Asked if she feels comfortable working with someone accused of such misconduct, Gary Mayor Freeman-Wilson said the SEC filings are "just allegations" at this time.
"I feel comfortable that he discharged his duty to the city of Gary with professional integrity. I also understand before the SEC is an allegation, and I don’t think anyone would want to be judged solely on an allegation," she said. "Whenever you walk into court, there’s a presumption of innocence. Guilt has to be proven."
The SEC is seeking permanent injunctions preventing Comer from further SEC violations. The commission also is requesting Comer pay back any ill-gotten gains and civil penalties. The SEC launched a separate investigation last summer into the source of the $6 million bond used to fund the Harvey library district's improvements.
Future of deal uncertain
Jerome Prince, the likely successor to Mayor Karen Freeman-Wilson following his Democratic primary win this spring, publicly decried the administration’s sale/leaseback plan last week.
He said the sale/leaseback deal — which essentially boils down to a 20-year, high-interest loan — ties the future administration’s hands and is a bad deal for taxpayers.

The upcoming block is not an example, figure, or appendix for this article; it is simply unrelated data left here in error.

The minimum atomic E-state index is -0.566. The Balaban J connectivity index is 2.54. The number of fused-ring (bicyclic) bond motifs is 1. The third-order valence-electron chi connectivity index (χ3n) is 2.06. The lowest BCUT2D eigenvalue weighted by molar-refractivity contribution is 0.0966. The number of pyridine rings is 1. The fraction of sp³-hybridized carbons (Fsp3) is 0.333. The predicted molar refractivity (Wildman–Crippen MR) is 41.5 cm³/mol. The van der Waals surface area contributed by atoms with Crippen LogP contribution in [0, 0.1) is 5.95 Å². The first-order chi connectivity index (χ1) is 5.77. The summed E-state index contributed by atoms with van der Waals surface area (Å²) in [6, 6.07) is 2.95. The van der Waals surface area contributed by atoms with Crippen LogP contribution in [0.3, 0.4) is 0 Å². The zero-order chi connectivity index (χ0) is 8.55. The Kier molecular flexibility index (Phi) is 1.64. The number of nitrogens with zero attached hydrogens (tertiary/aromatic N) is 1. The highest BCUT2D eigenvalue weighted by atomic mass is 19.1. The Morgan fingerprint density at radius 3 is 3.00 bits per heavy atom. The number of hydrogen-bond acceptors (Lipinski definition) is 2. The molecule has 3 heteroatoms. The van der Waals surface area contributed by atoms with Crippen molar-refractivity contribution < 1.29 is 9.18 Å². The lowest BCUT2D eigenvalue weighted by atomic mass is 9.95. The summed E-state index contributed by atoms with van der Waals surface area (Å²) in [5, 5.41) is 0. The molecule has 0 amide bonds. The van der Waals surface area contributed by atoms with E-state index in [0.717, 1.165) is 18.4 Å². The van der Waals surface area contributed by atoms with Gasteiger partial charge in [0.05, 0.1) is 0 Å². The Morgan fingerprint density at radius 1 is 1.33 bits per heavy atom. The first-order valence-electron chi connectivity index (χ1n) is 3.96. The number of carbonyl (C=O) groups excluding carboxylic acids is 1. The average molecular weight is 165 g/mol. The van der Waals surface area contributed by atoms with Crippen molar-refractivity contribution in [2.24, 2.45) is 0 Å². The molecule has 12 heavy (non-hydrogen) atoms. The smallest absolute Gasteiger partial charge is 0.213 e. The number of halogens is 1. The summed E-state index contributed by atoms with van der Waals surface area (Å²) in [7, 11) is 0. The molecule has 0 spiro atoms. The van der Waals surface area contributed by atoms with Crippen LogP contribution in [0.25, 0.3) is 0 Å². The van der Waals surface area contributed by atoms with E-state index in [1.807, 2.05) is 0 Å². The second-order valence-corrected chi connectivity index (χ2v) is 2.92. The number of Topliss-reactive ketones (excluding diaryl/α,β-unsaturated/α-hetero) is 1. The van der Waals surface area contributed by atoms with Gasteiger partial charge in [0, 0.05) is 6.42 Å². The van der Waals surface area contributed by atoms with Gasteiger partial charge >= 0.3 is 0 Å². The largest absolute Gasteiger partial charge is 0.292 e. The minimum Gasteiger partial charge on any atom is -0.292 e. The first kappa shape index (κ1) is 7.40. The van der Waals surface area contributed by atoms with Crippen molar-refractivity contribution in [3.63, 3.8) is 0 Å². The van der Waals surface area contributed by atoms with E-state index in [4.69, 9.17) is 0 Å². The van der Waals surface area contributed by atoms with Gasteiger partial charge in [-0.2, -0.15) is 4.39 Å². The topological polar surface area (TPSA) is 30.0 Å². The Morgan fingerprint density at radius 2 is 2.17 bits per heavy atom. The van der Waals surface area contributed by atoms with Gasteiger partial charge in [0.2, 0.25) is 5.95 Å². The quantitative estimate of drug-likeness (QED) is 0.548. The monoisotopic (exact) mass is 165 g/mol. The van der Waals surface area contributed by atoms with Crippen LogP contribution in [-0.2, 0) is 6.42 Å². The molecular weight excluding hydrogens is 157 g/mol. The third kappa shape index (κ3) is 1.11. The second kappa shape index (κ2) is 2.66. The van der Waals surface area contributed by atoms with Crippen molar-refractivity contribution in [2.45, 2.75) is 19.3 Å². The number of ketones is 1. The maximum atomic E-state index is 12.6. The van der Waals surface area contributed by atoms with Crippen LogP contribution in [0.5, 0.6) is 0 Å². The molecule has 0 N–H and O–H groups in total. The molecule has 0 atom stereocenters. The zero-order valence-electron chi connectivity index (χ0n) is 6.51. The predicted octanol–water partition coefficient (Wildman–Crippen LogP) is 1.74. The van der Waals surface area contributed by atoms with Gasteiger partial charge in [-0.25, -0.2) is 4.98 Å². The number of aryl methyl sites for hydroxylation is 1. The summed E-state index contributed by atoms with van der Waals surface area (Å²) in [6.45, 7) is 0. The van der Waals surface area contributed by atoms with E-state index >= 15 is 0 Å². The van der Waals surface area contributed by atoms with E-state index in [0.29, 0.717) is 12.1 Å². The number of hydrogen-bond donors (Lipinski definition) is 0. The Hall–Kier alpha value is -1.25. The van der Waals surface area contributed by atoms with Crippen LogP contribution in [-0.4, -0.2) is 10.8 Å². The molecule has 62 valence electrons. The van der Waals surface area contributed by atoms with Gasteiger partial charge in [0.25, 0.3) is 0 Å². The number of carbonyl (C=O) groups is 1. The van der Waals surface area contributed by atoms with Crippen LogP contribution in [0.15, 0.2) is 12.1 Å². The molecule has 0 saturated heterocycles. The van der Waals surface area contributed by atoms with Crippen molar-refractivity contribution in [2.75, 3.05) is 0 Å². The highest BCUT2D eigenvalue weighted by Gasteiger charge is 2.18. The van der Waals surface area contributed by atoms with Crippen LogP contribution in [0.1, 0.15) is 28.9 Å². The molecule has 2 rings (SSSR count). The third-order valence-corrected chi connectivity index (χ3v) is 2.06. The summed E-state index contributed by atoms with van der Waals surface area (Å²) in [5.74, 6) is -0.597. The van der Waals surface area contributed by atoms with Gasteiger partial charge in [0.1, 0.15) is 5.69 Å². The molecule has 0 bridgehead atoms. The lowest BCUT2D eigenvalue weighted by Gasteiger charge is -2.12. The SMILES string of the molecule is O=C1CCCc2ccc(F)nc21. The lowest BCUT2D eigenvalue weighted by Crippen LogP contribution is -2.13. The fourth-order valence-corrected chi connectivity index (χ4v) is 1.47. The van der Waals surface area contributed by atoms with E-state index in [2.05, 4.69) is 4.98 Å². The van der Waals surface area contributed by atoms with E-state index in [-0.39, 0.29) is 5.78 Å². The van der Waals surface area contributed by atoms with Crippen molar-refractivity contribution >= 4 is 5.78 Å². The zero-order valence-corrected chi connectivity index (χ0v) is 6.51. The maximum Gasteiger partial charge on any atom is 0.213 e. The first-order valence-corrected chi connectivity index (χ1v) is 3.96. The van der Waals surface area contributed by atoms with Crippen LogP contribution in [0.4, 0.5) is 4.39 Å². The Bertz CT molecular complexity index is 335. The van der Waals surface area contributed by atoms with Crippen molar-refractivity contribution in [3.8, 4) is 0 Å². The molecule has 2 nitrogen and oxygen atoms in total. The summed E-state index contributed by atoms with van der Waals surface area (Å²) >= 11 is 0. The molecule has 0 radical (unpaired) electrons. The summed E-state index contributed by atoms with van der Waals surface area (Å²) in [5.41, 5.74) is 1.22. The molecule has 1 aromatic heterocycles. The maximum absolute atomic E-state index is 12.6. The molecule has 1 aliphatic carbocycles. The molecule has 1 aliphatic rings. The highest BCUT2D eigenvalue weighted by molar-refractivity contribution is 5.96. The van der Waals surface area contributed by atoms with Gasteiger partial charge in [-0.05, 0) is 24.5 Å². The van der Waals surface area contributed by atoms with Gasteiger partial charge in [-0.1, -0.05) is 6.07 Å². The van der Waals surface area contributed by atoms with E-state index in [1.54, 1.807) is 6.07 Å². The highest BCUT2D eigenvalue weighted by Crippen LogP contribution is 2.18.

The Gary Common Council approved the sale/leaseback of the building at 555 Polk St. to the Gary Building Corp., a nonprofit created for the sole purpose of owning and leasing facilities to city government.
Under state law, the city will sell the building for as much as $40 million, depending on an appraisal, then lease it back in a 20-year rental agreement. With an annual interest rate not to exceed 8%, the city could be on the hook paying back close to $80 million over the life of the loan.
City leaders have said the deal would generate $30 million in revenue for 2019 and another $5 million in 2020. The remaining $5 million would be used to pay existing debt and deal-structuring costs.
Council President Ronald Brewer could not be immediately reached for comment Monday regarding the SEC charges.
Last week, Brewer told The Times that investors previously committed to financing the sale/leaseback of the city's public safety building were now close to walking away from the table after Prince came out in opposition.